I was pleased to have David Lapp as my guest to discuss the growing divide between groups of people along political and religious lines. David, through his work with Better Angels (http://better-angels.org), has been working to heal, in particular, the political divides which were so apparent in the recent U.S. presidential election by focusing on what unites us as Americans. He’s also a convert to Roman Catholicism from Protestantism and we spent a great deal of time discussing how Catholics and Protestants can find unity even as we divide over issues of authority and doctrine.
In this episode we talked about the 1998 film What Dreams May Come, which sparked some great discussion about heaven, hell, love, the physicality of human nature, mental illness, and how Christians should approach art. Audio can be downloaded below or found on iTunes if you search “Cantus Firmus.”
In this episode we looked at Darren Aronofsky’s Noah (2014) and talked about its themes of judgment and mercy, misguided piety, and stewardship/environmentalism. We also examined its portrayal of the Watchers and the film’s extrabiblical source material in 1 Enoch and the Zohar.
The first episode in a new series on theological and philosophical analysis of films looks at Sin City (2005)–the film adaptation of Frank Miller’s comic series–and discusses its portrayal of redemptive violence, patriarchy, power, and self-sacrificial love.
Psalm 82. Let’s set the scene:
God stands amidst what might be called His divine council in heaven. God is of course supreme, but his angels are also there. Using language which is elsewhere in scripture, the Psalmist describes these angels as “elohim” (gods) and “sons of the most high.”
This divine council language is also used elsewhere in scripture. Psalm 89:5-7 speaks of a council of “holy ones” in heaven–sons of God. Job likewise speaks of the sons of God (including Satan) presenting themselves before God in heaven.
In Psalm 82, these angelic beings (seemingly fallen demons) are being chastised by God for their evil influence upon the nations. This chastisement carries a warning of apocalyptic judgment:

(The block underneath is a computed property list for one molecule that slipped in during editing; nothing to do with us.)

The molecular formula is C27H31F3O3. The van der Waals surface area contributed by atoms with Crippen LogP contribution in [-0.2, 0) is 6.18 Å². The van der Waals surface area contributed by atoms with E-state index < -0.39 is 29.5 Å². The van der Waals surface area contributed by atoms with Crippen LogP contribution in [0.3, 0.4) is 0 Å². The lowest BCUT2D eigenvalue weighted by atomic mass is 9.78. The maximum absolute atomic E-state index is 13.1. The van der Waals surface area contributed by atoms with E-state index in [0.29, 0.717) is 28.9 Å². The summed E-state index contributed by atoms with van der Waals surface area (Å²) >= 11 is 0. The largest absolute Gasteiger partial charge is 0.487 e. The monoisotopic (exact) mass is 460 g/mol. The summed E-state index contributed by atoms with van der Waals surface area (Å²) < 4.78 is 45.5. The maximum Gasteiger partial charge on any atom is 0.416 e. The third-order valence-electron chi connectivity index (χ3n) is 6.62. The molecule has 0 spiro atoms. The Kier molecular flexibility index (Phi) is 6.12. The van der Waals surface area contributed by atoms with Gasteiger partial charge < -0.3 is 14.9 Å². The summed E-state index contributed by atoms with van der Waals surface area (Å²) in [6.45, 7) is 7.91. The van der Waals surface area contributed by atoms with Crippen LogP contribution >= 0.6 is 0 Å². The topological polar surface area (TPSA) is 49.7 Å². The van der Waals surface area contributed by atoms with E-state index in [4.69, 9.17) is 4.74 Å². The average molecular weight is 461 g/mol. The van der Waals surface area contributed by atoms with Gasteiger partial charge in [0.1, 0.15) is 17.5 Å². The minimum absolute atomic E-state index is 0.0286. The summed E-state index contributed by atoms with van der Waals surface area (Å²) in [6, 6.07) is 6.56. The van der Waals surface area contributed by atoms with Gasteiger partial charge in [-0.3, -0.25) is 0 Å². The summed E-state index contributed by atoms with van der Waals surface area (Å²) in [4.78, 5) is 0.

“‘You are gods, And all of you are sons of the Most High. Nevertheless you will die like men And fall like any one of the princes.’ Arise, O God, judge the earth! For it is You who possesses all the nations” (Ps. 82:6-8, NASB).
Unlike with humans, death is not a natural part of the angelic life. Yet in this warning, God claims that these fallen angels will die just like men do. In the human experience, and in the Hebrew belief system, death is a cessation of life and personality. In Psalm 82, we learn that this death is the ultimate fate of those angels who mismanaged their responsibilities and rebelled against God. Since the unredeemed will share in the place of consuming fire “prepared for the devil and his angels” (Mat. 25:41), it will likewise be the fate of every human being who is not found to be in Christ.
Thus, final punishment for both men and angels consists of this–cessation of existence.
I examine biblical data on the origin and purpose of government and contrast it with the traditional right and left wing outlooks as classically formulated by Edmund Burke and Thomas Paine and carried on to this day, arguing that there is some validity in both approaches, but that the biblical worldview differs in some significant respects. I ultimately seize on the idea that Christians should prefer to live in something more akin to a libertarian society.
The histories of the Christian left and right are also briefly discussed.
As an addendum to the previous podcast discussing the Documentary Hypothesis and the Pentateuch, I recorded this brief excursus on the book of Amos to see how the Documentary Hypothesis shapes how critical scholars read it and imagine how it might have evolved over time through various redactions. Included is some discussion on the circularity of such proposals.